EHR and Health IT Consulting
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EHR and Health IT Consulting
Technical Doctor's insights and information collated from various sources on EHR selection, EHR implementation, EMR relevance for providers and decision makers
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The Pros and Cons of Customizing Your EHR

The Pros and Cons of Customizing Your EHR | EHR and Health IT Consulting | Scoop.it

Customizing an EHR can offer incredible benefits to a medical practice, but it is critical to understand the cost-benefit analysis of customization before implementation for the benefit of the practice and the health of its patients.

Customization is a common path for modern practices; research from Medical Economics reveals that in a 2-year survey, over 50 percent of practices were starting to customize generic EHR templates. Analyzing both the pros and the cons of customizing an EHR system can help a practice best plan for the future.

 

To Customize of Not to Customize

One of the first questions to ask before deciding to move towards a customized EHR is about the health or the efficiency of an existing system. Are there currently bottlenecks in flow? Would EHR customization better support “meaningful use” and best practices? Do providers and staff find themselves frustrated on a routine basis with data entry or records management? If so, it may be time to consider a tailored records system.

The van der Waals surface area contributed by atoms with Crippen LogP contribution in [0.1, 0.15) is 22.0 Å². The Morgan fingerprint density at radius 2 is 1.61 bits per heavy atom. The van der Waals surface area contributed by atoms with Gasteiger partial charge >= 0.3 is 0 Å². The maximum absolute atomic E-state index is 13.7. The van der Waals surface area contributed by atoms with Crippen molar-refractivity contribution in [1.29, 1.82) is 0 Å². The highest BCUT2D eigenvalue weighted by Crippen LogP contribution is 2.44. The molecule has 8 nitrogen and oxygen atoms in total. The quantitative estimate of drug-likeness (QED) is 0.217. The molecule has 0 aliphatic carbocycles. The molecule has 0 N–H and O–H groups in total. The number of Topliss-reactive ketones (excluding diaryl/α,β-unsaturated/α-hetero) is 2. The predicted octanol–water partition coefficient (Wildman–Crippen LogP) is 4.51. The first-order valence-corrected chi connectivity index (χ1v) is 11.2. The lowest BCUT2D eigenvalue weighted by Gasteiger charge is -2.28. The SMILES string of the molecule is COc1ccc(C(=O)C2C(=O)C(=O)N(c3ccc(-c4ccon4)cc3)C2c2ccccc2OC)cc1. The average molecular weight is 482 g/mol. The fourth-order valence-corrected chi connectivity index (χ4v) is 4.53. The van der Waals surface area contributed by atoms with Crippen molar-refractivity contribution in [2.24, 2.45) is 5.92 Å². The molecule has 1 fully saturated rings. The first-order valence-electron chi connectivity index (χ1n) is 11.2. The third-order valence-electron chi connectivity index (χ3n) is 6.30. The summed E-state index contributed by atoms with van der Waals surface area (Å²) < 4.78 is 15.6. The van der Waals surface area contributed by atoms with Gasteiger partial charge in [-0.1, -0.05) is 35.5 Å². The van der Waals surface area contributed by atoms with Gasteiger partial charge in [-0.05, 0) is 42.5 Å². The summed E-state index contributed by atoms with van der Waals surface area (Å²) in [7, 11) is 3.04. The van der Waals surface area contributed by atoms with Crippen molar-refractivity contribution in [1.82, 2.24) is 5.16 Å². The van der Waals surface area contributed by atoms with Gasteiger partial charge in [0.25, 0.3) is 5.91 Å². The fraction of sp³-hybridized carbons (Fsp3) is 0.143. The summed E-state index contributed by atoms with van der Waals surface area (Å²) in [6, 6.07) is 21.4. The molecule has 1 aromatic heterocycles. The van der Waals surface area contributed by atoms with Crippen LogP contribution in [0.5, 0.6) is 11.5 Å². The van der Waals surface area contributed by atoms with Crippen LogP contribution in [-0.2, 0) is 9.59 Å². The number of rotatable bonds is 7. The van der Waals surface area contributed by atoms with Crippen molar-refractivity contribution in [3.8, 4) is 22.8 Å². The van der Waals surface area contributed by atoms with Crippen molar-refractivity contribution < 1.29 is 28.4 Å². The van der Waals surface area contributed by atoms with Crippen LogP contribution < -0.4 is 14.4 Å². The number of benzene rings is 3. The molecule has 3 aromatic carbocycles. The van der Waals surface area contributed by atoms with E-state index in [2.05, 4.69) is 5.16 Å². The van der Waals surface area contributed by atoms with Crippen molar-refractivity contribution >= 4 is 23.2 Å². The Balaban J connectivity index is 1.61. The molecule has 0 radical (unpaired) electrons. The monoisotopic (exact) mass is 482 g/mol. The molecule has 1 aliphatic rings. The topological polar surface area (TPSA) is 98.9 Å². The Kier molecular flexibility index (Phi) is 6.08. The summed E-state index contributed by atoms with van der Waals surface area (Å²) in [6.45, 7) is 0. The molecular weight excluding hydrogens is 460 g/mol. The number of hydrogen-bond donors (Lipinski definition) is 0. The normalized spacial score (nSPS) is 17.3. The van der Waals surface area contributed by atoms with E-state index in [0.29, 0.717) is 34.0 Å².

Despite the benefits of customization,there are associated costs which must also be weighed in the decision-making process. Resource consideration is important when deciding if customization is appropriate, for example. Are the resources (both time and financial) available? Creating a cost-benefit analysis can help to determine whether or not to adopt a customized EHR system.

 

Pros of Customization

Designing and implementing a customized EHR system has many incredible benefits. Custom modules lead to better capturing of data and improved accuracy of that data. SuchEHR system impact affects not only practice flow, but also health outcomes.

Another important benefit of a customized records system is utilization by providers and staff. With a system carefully tailored to the needs of the practice (and in-turn its staff), practice-wide adoption can become much easier. It is no coincidence that staff will be eager to use an EHR system that’s more functional; when appropriate screens and modules appear when and where they are needed, and the system is tailored to the flow providers desire and follow, staff is more invested.

 

Cons of Customization

Despite its advantages, practices need to be aware of the cost of implementing a customized EHR system, both in terms of time and financial investment. The cost of implementation can by high, which is a common barrierto EHR customization for practices. This cost comes in the form of financial investment, but also the investment of time.